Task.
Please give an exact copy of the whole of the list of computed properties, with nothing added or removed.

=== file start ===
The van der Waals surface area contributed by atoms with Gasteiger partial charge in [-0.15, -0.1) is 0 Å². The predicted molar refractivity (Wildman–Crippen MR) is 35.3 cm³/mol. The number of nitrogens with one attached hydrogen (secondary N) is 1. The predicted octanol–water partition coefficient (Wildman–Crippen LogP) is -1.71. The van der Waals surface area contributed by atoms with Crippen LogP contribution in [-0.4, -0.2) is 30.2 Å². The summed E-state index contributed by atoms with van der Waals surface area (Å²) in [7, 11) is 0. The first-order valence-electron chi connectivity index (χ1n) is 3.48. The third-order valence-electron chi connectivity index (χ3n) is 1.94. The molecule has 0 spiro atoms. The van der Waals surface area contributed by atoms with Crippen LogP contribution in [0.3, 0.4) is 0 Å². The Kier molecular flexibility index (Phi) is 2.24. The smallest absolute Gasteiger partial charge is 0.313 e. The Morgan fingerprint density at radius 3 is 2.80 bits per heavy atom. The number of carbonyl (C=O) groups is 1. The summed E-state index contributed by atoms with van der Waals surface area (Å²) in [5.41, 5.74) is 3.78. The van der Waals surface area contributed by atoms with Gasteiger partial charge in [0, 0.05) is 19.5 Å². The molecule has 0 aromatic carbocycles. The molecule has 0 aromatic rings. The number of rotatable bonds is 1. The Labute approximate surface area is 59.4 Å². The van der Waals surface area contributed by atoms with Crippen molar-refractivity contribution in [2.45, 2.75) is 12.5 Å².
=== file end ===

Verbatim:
The van der Waals surface area contributed by atoms with Gasteiger partial charge in [-0.15, -0.1) is 0 Å². The predicted molar refractivity (Wildman–Crippen MR) is 35.3 cm³/mol. The number of nitrogens with one attached hydrogen (secondary N) is 1. The predicted octanol–water partition coefficient (Wildman–Crippen LogP) is -1.71. The van der Waals surface area contributed by atoms with Crippen LogP contribution in [-0.4, -0.2) is 30.2 Å². The summed E-state index contributed by atoms with van der Waals surface area (Å²) in [7, 11) is 0. The first-order valence-electron chi connectivity index (χ1n) is 3.48. The third-order valence-electron chi connectivity index (χ3n) is 1.94. The molecule has 0 spiro atoms. The van der Waals surface area contributed by atoms with Crippen LogP contribution in [0.3, 0.4) is 0 Å². The Kier molecular flexibility index (Phi) is 2.24. The smallest absolute Gasteiger partial charge is 0.313 e. The Morgan fingerprint density at radius 3 is 2.80 bits per heavy atom. The number of carbonyl (C=O) groups is 1. The summed E-state index contributed by atoms with van der Waals surface area (Å²) in [5.41, 5.74) is 3.78. The van der Waals surface area contributed by atoms with Gasteiger partial charge in [0, 0.05) is 19.5 Å². The molecule has 0 aromatic carbocycles. The molecule has 0 aromatic rings. The number of rotatable bonds is 1. The Labute approximate surface area is 59.4 Å². The van der Waals surface area contributed by atoms with Crippen molar-refractivity contribution in [2.45, 2.75) is 12.5 Å².